How to enter the Impenetrable Forest of Doom and live to tell about it

When it comes to education, every new year brings out the forecaster in us. In case you haven’t heard, this is the year of the massively open online course, the MOOC. It’s also the year of the iPad educational app. And it’s also the year of gamefication.

You almost have to envy the ancient Greek Erythraean Sibyl. All she had to do was decipher an acrostic in a set of oak leaves to predict the divine parentage of Alexander the Great. Education seers today are learning that their predictions increasingly depend on a more complex oracle known as “big data” — a collection of metrics so information-rich that it requires cognitive computing systems to analyze it. But if we prognosticators speak without understanding how students make decisions, memorize, pay attention and engage in many other individual and interactive learning behaviors, we will be hard-pressed to predict with any accuracy what pedagogies and technologies will bring about the desired result — whatever that may be.

Lest you throw your hands up at the hugeness of our prediction conundrum, we want to mention what we already know about the very near future of the education marketplace, or, as we call it, the Impenetrable Forest of Doom.

Like many of us, we grew up loving video games.  The Legend of Zelda was a big favorite. Like all the games we got obsessed with, winning meant entering into a fantastical world, overcoming obstacles and attacks, liberating an unfairly imprisoned royal and bringing order to a chaotic universe. This gaming paradigm is more or less the one we turn to whenever we talk about conquering the equally labyrinthine education “ecosystem” — a world every bit as formidable as Zelda’s.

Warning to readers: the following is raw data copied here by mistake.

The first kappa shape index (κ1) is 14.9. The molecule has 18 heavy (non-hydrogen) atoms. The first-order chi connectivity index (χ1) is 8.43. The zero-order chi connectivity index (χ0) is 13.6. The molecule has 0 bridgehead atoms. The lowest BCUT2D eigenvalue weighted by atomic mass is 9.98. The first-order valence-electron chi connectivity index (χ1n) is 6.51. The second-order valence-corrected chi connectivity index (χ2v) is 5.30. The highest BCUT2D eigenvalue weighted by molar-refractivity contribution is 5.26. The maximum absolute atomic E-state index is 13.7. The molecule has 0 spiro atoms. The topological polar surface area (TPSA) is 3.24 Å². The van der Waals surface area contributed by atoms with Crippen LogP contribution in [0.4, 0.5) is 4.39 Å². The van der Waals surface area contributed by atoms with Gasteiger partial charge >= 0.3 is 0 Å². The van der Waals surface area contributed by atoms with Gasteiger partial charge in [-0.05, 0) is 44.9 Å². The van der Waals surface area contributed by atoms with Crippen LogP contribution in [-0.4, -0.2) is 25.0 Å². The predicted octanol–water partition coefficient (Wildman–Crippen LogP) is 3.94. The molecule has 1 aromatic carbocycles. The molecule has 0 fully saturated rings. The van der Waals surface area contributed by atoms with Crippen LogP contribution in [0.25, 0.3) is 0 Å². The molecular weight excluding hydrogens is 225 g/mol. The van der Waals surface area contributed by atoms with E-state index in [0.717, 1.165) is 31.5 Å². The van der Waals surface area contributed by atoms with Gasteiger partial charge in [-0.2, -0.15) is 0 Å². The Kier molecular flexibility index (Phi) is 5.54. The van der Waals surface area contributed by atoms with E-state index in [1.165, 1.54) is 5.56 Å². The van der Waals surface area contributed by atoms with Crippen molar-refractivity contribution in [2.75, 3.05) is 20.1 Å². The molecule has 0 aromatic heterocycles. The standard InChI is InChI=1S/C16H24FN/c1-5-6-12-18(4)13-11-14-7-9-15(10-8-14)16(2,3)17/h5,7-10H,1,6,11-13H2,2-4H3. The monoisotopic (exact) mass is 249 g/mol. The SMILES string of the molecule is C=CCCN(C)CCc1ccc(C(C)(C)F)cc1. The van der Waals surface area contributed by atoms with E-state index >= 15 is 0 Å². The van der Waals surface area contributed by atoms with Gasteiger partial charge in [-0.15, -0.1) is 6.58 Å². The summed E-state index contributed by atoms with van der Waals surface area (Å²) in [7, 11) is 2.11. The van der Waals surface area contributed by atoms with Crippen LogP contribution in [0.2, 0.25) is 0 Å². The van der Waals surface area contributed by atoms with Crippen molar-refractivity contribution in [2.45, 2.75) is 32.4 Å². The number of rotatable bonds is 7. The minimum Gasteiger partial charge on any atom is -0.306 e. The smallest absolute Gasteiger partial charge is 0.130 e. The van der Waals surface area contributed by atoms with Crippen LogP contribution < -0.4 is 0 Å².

As with Zelda’s world, the education ecosystem is made up of many disparate constituencies and topographies. The customers for our textbooks and learning systems are spread across the immense Impenetrable Forest of Doom — “IFOD” — in K-12, colleges and universities. Most of the ivies and quite a few state schools are “Level 1” in difficulty to reach. Meaning, textbook publishers know who they are. In fact, publishers see them as low-hanging fruit. But what about the schools in Paragould, Arkansas, and Victorville, California, “settlements” deep in the interior of IFOD? If you are a textbook publisher and you do not have a sales force in the hundreds, if not thousands, you are only circling the perimeter of IFOD — and leaving innumerable opportunities unseized.

So, the first problem the education entrepreneur encounters is distribution. Even if you have a pretty good idea of who constitutes your customer base — and that’s a big “if” — can you afford to send your sales force out to meet with everyone in it?

At least two problems can arise when you have this kind of spotty customer base: